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tv   BBC News at Five  BBC News  July 9, 2018 5:00pm-6:01pm BST

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an in the today at five — we're at westminster — where the foreign secretary has resigned in protest at the prime minister's approach to brexit strategy. borisjohnson is the second senior minister to resign from theresa may's cabinet in the space of under 2a hours. on and onjo on and on jo johnson on and onjojohnson in the next hour. his departure follows the resignation of the brexit secretary, david davis, late last night he said the prime minister's brexit plan left britain in a ‘weak‘ position. i was the person who had two presented to parliament and the european union and everyone else and ifi european union and everyone else and if i don't believe in it, i would rather give the job to someone who does believe in it. the latest on that developing story with huw over the next hour and with me shaun ley, the other main stories on bbc news at 5. four more boys have been successfully rescued
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from caves in thailand — they're being evacuated by air before ambulances transfer them to hospital. the home secretary is due to update mps on what's become a murder inquiry — after dawn stu rg ess, exposed to the novichok nerve agent in wiltshire, died in hospital. prince louis is christened by the archbishop of canterburyjustin welby at st james‘ palace. the queen and the duke of edinburgh weree not at the ceremony. and in wimbledon — serena williams wins against rodina to reach the final eight while roger federer beats adrian mannarino to make it to the men's quarter finals. it's 5 o'clock. our main story is the resignation of the foreign secretary — borisjohnson — the second senior minister to resign from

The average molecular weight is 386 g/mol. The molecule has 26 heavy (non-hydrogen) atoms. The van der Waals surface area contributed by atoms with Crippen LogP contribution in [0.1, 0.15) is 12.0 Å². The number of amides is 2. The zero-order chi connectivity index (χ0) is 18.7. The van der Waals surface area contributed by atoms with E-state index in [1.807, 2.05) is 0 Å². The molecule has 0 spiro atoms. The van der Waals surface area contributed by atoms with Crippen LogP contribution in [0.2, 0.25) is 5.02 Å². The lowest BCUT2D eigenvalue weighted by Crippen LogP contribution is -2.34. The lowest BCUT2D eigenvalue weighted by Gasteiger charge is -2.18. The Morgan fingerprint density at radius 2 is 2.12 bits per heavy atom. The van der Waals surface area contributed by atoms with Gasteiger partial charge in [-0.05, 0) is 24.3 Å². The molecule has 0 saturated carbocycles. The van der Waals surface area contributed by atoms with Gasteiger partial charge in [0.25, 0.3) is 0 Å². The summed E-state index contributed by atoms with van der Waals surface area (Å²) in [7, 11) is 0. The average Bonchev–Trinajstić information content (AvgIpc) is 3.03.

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theresa may's government — in the space of 2a hours following the departure of david davis as brexit secretary overnight. the resignation of mrjohnson has fuelled more speculation about the future of mrs may's leadership. number 10 say she will fight any attempt to oust her. the latest events have taken place just days after the prime minister secured a ha rd—won agreement in cabinet — on the brexit process. mr davis said he couldn't support theresa may's latest brexit plan — saying it gave away too much to the eu too quickly. but the prime minister who's due to meet conservative mps in the next hour — told the commons her approach was the right one. and the only practical one for the
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uk ifjobs were to be secured. were to be secured. labour say the government is in chaos. a very divisive atmosphere here at westminster, you can probably hear some campaigners shouting about the brexit process. what is the latest from chris mason, we might we see the latest from the foreign secretary? i am outside carlton gardens, the official residence of the foreign secretary. there is a stakeout going on here since 730 this morning. in the last couple of minutes, one of his official cars left. he is no longer in the government so left. he is no longer in the government so we left. he is no longer in the government so we would not expect a huge number of outriders to be with
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him when he does finally leave. i suspect we could hear for —— from him shortly about the exchange of letters, the communication that will be released about his letter to the prime minister and her return letter to him. he has been holed up in the house all day with not a word from him except that an announcement a few hours ago from downing street that he was leaving. we understand that he was leaving. we understand that he was leaving. we understand that he communicated he would be resigning today but the timing was complicated as he was still in the process of writing the resignation letter which we assume he is still doing as well as packing up his belongings before he heads to the backbenches. the question will be does the head to parliament from here? there is a meeting due to get away —— to get in tray not all that